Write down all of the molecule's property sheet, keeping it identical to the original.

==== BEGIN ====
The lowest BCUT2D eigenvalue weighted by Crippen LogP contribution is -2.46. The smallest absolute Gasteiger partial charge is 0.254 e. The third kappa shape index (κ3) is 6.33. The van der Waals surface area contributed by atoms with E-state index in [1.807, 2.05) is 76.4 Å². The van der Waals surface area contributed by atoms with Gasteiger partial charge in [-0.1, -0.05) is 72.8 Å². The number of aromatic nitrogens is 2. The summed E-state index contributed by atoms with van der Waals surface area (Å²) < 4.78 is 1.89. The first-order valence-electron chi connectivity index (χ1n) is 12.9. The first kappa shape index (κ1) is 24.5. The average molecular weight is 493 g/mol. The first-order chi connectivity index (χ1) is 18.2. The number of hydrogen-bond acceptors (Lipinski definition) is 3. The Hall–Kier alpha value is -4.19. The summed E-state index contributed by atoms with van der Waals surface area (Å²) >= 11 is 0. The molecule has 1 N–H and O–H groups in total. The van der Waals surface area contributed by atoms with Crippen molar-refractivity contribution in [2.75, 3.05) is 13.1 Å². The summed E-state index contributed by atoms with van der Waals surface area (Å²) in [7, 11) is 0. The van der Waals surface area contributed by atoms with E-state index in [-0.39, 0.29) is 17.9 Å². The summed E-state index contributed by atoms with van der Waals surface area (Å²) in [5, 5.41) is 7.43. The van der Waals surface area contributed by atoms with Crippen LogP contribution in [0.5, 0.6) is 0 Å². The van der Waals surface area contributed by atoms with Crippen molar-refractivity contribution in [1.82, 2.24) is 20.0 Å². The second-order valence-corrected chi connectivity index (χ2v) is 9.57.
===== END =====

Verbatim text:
The lowest BCUT2D eigenvalue weighted by Crippen LogP contribution is -2.46. The smallest absolute Gasteiger partial charge is 0.254 e. The third kappa shape index (κ3) is 6.33. The van der Waals surface area contributed by atoms with E-state index in [1.807, 2.05) is 76.4 Å². The van der Waals surface area contributed by atoms with Gasteiger partial charge in [-0.1, -0.05) is 72.8 Å². The number of aromatic nitrogens is 2. The summed E-state index contributed by atoms with van der Waals surface area (Å²) < 4.78 is 1.89. The first-order valence-electron chi connectivity index (χ1n) is 12.9. The first kappa shape index (κ1) is 24.5. The average molecular weight is 493 g/mol. The first-order chi connectivity index (χ1) is 18.2. The number of hydrogen-bond acceptors (Lipinski definition) is 3. The Hall–Kier alpha value is -4.19. The summed E-state index contributed by atoms with van der Waals surface area (Å²) >= 11 is 0. The molecule has 1 N–H and O–H groups in total. The van der Waals surface area contributed by atoms with Crippen molar-refractivity contribution in [2.75, 3.05) is 13.1 Å². The summed E-state index contributed by atoms with van der Waals surface area (Å²) in [7, 11) is 0. The van der Waals surface area contributed by atoms with E-state index in [-0.39, 0.29) is 17.9 Å². The summed E-state index contributed by atoms with van der Waals surface area (Å²) in [5, 5.41) is 7.43. The van der Waals surface area contributed by atoms with Crippen LogP contribution in [0.5, 0.6) is 0 Å². The van der Waals surface area contributed by atoms with Crippen molar-refractivity contribution in [1.82, 2.24) is 20.0 Å². The second-order valence-corrected chi connectivity index (χ2v) is 9.57.